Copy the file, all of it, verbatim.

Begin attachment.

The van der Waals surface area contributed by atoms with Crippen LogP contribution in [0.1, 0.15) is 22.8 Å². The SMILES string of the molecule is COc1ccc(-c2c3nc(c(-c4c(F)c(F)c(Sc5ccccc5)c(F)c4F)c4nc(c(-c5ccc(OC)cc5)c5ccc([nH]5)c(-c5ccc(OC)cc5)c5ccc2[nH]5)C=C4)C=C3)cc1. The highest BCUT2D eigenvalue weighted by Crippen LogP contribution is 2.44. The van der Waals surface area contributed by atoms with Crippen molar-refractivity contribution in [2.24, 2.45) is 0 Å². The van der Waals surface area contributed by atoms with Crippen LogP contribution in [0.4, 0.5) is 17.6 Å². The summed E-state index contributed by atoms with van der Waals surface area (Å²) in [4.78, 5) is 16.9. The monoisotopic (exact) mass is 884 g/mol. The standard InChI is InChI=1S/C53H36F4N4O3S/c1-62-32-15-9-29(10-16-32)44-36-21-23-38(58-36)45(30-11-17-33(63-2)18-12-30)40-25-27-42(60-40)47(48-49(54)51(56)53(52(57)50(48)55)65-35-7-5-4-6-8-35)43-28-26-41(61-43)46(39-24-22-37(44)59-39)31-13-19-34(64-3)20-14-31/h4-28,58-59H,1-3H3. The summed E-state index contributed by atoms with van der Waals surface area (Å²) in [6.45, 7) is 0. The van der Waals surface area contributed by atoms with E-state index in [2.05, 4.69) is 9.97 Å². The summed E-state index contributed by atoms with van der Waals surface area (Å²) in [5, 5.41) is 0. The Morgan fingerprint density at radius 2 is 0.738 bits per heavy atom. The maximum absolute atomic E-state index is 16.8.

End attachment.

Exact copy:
The van der Waals surface area contributed by atoms with Crippen LogP contribution in [0.1, 0.15) is 22.8 Å². The SMILES string of the molecule is COc1ccc(-c2c3nc(c(-c4c(F)c(F)c(Sc5ccccc5)c(F)c4F)c4nc(c(-c5ccc(OC)cc5)c5ccc([nH]5)c(-c5ccc(OC)cc5)c5ccc2[nH]5)C=C4)C=C3)cc1. The highest BCUT2D eigenvalue weighted by Crippen LogP contribution is 2.44. The van der Waals surface area contributed by atoms with Crippen molar-refractivity contribution in [2.24, 2.45) is 0 Å². The van der Waals surface area contributed by atoms with Crippen LogP contribution in [0.4, 0.5) is 17.6 Å². The summed E-state index contributed by atoms with van der Waals surface area (Å²) in [4.78, 5) is 16.9. The monoisotopic (exact) mass is 884 g/mol. The standard InChI is InChI=1S/C53H36F4N4O3S/c1-62-32-15-9-29(10-16-32)44-36-21-23-38(58-36)45(30-11-17-33(63-2)18-12-30)40-25-27-42(60-40)47(48-49(54)51(56)53(52(57)50(48)55)65-35-7-5-4-6-8-35)43-28-26-41(61-43)46(39-24-22-37(44)59-39)31-13-19-34(64-3)20-14-31/h4-28,58-59H,1-3H3. The summed E-state index contributed by atoms with van der Waals surface area (Å²) in [6.45, 7) is 0. The van der Waals surface area contributed by atoms with E-state index in [2.05, 4.69) is 9.97 Å². The summed E-state index contributed by atoms with van der Waals surface area (Å²) in [5, 5.41) is 0. The Morgan fingerprint density at radius 2 is 0.738 bits per heavy atom. The maximum absolute atomic E-state index is 16.8.